InuYasha had lost fifty years.  Pinned to Goshinboku by Kikyou’s sacred arrow, he hadn’t been alive, but he hadn’t really been dead either.  He hadn’t aged at all, and there would have been no telling how long he would have remained there if Kagome hadn’t fallen through the well.  Then to find that he’d lost Kikyou, all because of Naraku’s deception . . . and then to lose her a second time . . . Kagome had seen that last kiss, and it had hurt . . . Under the stars, he’d sat holding her . . . but Kikyou had managed to save Kouga and Kohaku, both, and . . . well . . . how could she fault InuYasha for doing whatever he could do to make peace with the first woman he’d ever loved?  Kikyou had chosen to die instead of living with the pain of InuYasha’s perceived betrayal the first time, and the second?  The second death . . .  it was the one she was supposed to have had . . . Kagome winced.  InuYasha had lost so much, too.

Kagome’s brow furrowed as she stared at the jewel.  She hadn’t lost anything, not really.  Unlike the others, she’d gained more than she ever had to lose.  Sure, she’d struggled to keep up in school since she spent so much time here helping her friends recover the jewel shards, but she had finished school a couple of months ago, in March.  Maybe she’d had to learn how to rough it, to make due in a permanent camp-out, but she’d gained another family—dysfunctional, perhaps, but family just the same.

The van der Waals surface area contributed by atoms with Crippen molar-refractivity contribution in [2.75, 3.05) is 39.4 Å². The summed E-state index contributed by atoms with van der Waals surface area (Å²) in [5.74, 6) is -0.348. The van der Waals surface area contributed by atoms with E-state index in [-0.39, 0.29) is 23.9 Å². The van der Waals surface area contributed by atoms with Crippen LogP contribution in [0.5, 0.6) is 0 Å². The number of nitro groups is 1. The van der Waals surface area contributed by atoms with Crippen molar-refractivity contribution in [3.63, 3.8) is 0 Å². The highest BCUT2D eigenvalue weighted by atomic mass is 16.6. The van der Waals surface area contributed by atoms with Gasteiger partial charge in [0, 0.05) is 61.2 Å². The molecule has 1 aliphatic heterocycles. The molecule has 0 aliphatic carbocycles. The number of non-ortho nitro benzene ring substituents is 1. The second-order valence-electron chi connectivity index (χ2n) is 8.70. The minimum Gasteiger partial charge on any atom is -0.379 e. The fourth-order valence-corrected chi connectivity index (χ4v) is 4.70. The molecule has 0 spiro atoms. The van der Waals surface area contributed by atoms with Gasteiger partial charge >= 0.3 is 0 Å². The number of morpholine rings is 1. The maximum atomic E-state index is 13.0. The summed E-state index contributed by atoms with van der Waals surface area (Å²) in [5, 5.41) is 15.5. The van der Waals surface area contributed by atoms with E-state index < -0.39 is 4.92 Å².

Glancing over at InuYasha, Kagome bit her bottom lip and waited for his signal.  He stared at her for a long, solemn moment before nodding once.  “Okay,” she murmured, squeezing the jewel tight before dropping it into Shippou’s hands.

The young kitsune who had grown so much since the fateful day he’d come across InuYasha and Kagome had flourished in the love he was given, the love of friends who were more like family.  ‘Shippou understands what life is all about,’ Kagome mused as a gentle smile touched her lips.  Drawing a deep breath, the kitsune passed the jewel to Sango.

The exterminator stared at the jewel in her hand, wiped a tear from her cheek as she stared at the swirling mist in the orb.  She had found wisdom through her losses.  ‘Sango knows what it means to lose . . . and she knows how to pick up the pieces and go on.’ Sango used that wisdom to guide her, and as she gazed at the Shikon no Tama, her sad little smile broke Kagome’s heart.  Sango closed her hand around the jewel then handed it to Miroku.